Donald Trump’s decision to leave the Paris Climate Agreement continues to galvanize states and cities to take climate action for themselves. Earlier this month, hundreds of governors and mayors signed on to pledges to keep cutting carbon emissions, as if the United States was still part of the international consensus on global warming. And, this week, many mayors made a more specific commitment: to fulfill all their cities’ energy needs from renewable sources.
At a meeting of the United States Conference of Mayors in Miami–which represents 1,481 cities–mayors of both parties agreed to a broad “community-wide target of powering their communities with 100% clean, renewable energy by 2035,” though this doesn’t include specific commitments to hit the goal. At the same time, 100 cities went a tiny bit further by endorsing a separate “Mayors for 100% Clean Energy” pledge, which says the transition “is good for my community” and strengthens the economy (again without formally committing to action). They all join the 36 cities that have made full, actionable commitments. This last group is already working with utilities and other stakeholders to derive all city-wide power from solar, wind and other non-fossil fuel resources and generally have earlier completion dates than 2035.
“I think that Trump accelerated a wave of leadership that was already happening, but that is now happening with greatly increased speed and intensity,” says Jodie Van Horn, director of the Sierra Club’s Ready for 100 campaign, which encourages cities to turn to clean power. “Mayors know they need to fill the void and be at the leading edge of progress on climate and clean energy.”
The Sierra Club estimates that if all 1,481 cities got their power from renewables, it would equate to bigger emissions cuts than the Paris Agreement outlined for the entire U.S. The cities account for about 42% of U.S. power demand, and the potential reductions could amount to all the electricity-related carbon emissions of Texas, Pennsylvania, Indiana, Florida, and Ohio combined.
The vanguard 36 cities include big Democrat-run places like San Jose, California, which has a target date of 2022, and much smaller Republican-run cities like Georgetown, Texas, and Abita Springs, Louisiana (home of the famous brewing company). The 100-city “Mayors For 100% Clean Energy” group comes from across the country, from Pittsburgh to Emeryville, California.
Not all the mayors are climate fanatics. Dale Ross, Georgetown’s mayor, says his decision was purely economic, not because of climate reasons. “It’s a great economic development tool because there’s a lot of high-quality companies in this country that have robust green energy policies. Wal-Mart is one of them,” he told NPR in March.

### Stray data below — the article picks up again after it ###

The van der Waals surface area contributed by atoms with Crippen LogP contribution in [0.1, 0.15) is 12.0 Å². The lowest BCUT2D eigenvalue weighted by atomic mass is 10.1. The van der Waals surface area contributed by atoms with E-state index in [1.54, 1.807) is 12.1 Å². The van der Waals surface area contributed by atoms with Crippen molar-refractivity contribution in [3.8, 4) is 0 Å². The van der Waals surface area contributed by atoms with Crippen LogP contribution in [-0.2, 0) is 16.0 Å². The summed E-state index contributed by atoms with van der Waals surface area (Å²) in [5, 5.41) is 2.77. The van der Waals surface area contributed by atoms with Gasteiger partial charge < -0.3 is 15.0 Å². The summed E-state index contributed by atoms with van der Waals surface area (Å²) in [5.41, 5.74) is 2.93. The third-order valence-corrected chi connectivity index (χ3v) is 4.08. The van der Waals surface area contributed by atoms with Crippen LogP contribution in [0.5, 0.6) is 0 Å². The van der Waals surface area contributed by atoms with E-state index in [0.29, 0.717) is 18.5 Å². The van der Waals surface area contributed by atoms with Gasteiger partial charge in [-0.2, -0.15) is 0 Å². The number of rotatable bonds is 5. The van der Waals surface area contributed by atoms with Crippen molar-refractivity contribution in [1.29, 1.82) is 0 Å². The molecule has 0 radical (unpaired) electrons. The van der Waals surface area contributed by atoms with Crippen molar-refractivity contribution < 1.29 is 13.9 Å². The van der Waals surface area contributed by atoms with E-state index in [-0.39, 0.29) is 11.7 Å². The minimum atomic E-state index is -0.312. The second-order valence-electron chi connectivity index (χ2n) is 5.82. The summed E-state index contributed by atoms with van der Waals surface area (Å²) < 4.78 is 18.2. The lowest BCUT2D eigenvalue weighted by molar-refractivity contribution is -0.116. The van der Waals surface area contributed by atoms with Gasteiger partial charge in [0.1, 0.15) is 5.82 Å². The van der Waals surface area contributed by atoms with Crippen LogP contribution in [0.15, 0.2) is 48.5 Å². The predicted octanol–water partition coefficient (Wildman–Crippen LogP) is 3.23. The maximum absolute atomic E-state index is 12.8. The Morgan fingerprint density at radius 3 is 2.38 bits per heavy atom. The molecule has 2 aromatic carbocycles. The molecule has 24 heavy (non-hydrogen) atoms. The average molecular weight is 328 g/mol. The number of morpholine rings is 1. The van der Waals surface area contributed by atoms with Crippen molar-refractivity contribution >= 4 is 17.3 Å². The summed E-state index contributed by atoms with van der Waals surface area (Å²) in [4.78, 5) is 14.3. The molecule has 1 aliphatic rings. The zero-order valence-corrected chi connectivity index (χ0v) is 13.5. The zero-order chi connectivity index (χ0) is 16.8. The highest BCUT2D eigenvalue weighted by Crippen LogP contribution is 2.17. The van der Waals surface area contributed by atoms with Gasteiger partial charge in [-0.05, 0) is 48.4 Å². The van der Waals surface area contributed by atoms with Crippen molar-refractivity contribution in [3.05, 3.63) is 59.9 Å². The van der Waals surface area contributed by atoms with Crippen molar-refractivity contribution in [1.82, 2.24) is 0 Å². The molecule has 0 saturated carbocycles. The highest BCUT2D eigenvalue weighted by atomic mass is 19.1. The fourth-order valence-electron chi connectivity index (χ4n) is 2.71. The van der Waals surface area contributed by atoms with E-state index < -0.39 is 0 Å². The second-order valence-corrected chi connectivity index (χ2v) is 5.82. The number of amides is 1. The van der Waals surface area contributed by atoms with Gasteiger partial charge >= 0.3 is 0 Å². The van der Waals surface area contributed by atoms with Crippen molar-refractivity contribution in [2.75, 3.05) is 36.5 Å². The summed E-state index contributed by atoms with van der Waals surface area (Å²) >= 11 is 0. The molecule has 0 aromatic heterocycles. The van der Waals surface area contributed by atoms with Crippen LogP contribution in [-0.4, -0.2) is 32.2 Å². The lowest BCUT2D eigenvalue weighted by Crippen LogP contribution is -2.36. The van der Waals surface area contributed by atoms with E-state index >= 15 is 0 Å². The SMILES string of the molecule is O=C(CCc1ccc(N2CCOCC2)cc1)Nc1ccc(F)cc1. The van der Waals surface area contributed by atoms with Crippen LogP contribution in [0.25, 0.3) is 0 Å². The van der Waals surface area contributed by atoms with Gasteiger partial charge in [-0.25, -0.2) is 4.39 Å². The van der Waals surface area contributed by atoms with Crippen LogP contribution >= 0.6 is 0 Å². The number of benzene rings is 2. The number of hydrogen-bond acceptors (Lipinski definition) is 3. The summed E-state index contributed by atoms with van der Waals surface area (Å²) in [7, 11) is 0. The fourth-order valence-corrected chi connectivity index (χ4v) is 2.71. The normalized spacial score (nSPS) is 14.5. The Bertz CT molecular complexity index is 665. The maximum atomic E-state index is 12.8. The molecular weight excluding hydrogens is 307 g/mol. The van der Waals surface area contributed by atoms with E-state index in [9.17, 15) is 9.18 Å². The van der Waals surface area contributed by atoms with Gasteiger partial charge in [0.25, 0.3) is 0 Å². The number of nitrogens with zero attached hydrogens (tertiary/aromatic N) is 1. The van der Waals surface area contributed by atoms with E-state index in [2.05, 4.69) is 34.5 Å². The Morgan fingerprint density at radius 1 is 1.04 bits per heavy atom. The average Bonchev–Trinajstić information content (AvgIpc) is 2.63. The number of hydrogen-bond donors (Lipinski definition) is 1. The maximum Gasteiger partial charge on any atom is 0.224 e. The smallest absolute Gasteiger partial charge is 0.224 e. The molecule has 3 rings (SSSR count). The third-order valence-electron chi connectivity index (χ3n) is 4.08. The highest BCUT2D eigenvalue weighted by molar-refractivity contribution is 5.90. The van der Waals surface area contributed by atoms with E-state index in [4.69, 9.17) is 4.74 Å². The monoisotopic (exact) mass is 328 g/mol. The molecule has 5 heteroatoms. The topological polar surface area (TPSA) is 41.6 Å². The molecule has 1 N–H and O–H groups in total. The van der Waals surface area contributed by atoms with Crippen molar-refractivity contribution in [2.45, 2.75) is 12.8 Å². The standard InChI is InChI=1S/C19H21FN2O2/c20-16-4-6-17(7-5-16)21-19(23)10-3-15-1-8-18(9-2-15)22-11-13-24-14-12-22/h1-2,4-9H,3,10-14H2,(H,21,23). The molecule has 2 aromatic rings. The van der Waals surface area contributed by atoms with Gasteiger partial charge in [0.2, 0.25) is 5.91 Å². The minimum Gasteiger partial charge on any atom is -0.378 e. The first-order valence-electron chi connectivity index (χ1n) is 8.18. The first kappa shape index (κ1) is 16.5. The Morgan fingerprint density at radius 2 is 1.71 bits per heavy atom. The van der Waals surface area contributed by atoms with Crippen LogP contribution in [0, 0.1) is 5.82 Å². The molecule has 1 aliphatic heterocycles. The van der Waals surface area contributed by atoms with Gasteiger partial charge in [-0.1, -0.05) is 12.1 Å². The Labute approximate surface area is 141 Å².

Pueblo, Colorado (population: 108,000) which is part of the 36 city group, wants to reduce prices for its residents who currently pay some of the highest prices in the state. Its investor-owned utility, Black Hills Energy, is accused of passing on the costs of a new gas-fired power plant, cutting off many low-income residents who are behind on their bills, and charging reconnection fees of $400 a time.
“The campaign to move to 100% renewables in Pueblo was not driven by climate change,” Van Horn says. “It was driven by a necessity to deliver cheaper and affordable energy to the people and long-standing crisis that they had experienced because of the practices of their investor-owned utility.”
The level of commitment and actual leverage over electricity sources varies widely. Some cities issue fixed-term franchises to utilities, so when they renew those agreements they can call for more action on renewables. Salt Lake City, part of the 36 city group, did just that with Rocky Mountain Power last September. Other cities have municipal utilities, making the transition more straightforward. Nine states, including California and New York, have community choice aggregation laws where local customers can combine their purchasing power to strike renewables deals with utilities. In others, clean power commitments are more hopeful and symbolic, depending on pressure from officials, residents, and businesses for utilities to shift.
But Van Horn is in no doubt cities are going to make up for a lack of climate policy at the federal level. “The powerful thing that comes out of the conference is that mayors are saying, ‘This is our vision and we’re going to work with our utilities, residents, businesses, and state policymakers to drive a national conversation about renewable energy,'” she says.